Helena Meyer’s journey epitomises the power of tenacity and education to make revolutionary change happen in one generation. To say that Helena’s childhood was tough would be an understatement. She was born into a large ultra-orthodox family with 11 brothers and sisters in a northern Israel industrial town. When she was 12 years old, her mother became ill and died, leaving her father to bring up the family on his salary as a factory worker.
From the age of 14 she went out to work to help her family. She did babysitting, waitressing, and even worked in a toy shop, in order to pay for the school trips and other expenses that her father could not cover.
At an early age, Helena realized that the key to escaping poverty was higher education, but her religious high school was not equipping her with the necessary tools to qualify for university. Against the wishes of her father and siblings, she set out on a course towards higher education. She first signed up for a year of national service, which in Israel is a pre-requisite for university entrance, and she enrolled in a “Mechina” preparatory course to study the subjects that were not taught at her school.
Helena’s national service took her to a hospital where she became interested in biological sciences. She also met nurses and doctors who encouraged her to strive towards her goals. She signed up to study advanced math, biology, chemistry, and English. Seeing how determined she was, Helena received extra help and encouragement from her teachers.
During this time, she was living by herself in Jerusalem and working two jobs (and four jobs during vacations) to support herself. It took her six attempts to pass the university entrance examination, but she refused to give up on her dream!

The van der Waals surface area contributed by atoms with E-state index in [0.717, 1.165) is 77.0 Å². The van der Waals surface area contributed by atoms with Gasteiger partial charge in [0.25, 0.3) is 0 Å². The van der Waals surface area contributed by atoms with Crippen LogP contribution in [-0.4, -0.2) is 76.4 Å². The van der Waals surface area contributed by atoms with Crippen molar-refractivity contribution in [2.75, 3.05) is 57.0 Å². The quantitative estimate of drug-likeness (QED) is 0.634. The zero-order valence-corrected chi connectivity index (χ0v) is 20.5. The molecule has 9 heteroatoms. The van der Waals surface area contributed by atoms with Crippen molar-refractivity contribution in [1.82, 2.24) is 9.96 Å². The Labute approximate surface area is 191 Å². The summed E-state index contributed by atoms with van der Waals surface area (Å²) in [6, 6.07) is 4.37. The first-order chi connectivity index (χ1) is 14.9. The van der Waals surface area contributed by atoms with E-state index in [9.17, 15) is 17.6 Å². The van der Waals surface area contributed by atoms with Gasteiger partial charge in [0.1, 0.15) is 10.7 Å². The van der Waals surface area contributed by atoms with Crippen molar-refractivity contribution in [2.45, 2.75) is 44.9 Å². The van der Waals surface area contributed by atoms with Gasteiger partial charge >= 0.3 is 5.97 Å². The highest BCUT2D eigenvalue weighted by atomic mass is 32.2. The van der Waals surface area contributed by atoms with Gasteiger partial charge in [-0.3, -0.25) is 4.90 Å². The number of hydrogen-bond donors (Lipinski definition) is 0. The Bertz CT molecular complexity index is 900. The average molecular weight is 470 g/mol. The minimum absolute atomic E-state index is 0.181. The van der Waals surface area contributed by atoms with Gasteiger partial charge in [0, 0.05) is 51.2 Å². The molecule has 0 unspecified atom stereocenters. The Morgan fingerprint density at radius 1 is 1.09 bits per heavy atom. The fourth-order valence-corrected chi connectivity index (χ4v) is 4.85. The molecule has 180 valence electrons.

Now in her second year studying biology, Helena is grateful for the support that she receives from the Moshal Scholarship Program. “I knew that securing a scholarship was crucial for someone in my position, but I had no idea how important it would be to have the support and encouragement of the Moshal family. After three years living on my own and feeling isolated in my struggle, I finally feel that I am fulfilling my dream.”
Helena is already thinking ahead beyond her first degree and planning to study neurobiology and go into research. “I used to dream about becoming a doctor, but today I see that in the world of scientific research you can make an even bigger contribution to society, helping thousands of people. Research is also more dynamic and exciting, particularly for someone like me who gets bored easily!”
Looking back at how far she has come, Helena reflects that she has built herself the life that she wanted. Through her determination and courage, she has broken free of the restrictions and limited options of her childhood and proved, in the words of Israel’s founding fathers, that “If you will it, it is no dream”.